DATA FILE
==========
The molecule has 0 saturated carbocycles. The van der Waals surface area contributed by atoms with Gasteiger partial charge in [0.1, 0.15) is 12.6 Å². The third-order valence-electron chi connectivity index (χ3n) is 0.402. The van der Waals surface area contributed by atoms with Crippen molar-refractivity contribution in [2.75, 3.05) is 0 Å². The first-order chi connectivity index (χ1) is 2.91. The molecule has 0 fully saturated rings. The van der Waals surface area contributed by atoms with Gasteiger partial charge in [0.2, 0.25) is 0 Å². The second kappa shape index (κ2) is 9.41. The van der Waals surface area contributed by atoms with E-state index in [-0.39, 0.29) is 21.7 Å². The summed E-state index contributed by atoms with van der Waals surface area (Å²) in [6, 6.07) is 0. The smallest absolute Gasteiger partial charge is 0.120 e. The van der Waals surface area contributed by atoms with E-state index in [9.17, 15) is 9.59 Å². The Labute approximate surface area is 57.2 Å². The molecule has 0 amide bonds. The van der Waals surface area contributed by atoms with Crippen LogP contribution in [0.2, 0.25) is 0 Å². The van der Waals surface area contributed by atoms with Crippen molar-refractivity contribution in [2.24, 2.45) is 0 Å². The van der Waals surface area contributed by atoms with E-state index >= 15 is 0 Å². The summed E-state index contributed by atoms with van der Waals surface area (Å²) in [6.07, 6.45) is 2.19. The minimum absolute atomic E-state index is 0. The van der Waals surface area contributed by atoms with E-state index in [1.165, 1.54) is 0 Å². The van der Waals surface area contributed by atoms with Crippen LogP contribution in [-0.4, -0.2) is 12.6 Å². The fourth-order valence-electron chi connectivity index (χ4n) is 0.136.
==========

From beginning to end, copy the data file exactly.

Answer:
The molecule has 0 saturated carbocycles. The van der Waals surface area contributed by atoms with Gasteiger partial charge in [0.1, 0.15) is 12.6 Å². The third-order valence-electron chi connectivity index (χ3n) is 0.402. The van der Waals surface area contributed by atoms with Crippen molar-refractivity contribution in [2.75, 3.05) is 0 Å². The first-order chi connectivity index (χ1) is 2.91. The molecule has 0 fully saturated rings. The van der Waals surface area contributed by atoms with Gasteiger partial charge in [0.2, 0.25) is 0 Å². The second kappa shape index (κ2) is 9.41. The van der Waals surface area contributed by atoms with E-state index in [-0.39, 0.29) is 21.7 Å². The summed E-state index contributed by atoms with van der Waals surface area (Å²) in [6, 6.07) is 0. The smallest absolute Gasteiger partial charge is 0.120 e. The van der Waals surface area contributed by atoms with E-state index in [9.17, 15) is 9.59 Å². The Labute approximate surface area is 57.2 Å². The molecule has 0 amide bonds. The van der Waals surface area contributed by atoms with Crippen LogP contribution in [0.2, 0.25) is 0 Å². The van der Waals surface area contributed by atoms with Crippen molar-refractivity contribution in [2.24, 2.45) is 0 Å². The van der Waals surface area contributed by atoms with E-state index >= 15 is 0 Å². The summed E-state index contributed by atoms with van der Waals surface area (Å²) in [6.07, 6.45) is 2.19. The minimum absolute atomic E-state index is 0. The van der Waals surface area contributed by atoms with E-state index in [1.165, 1.54) is 0 Å². The van der Waals surface area contributed by atoms with Crippen LogP contribution in [-0.4, -0.2) is 12.6 Å². The fourth-order valence-electron chi connectivity index (χ4n) is 0.136.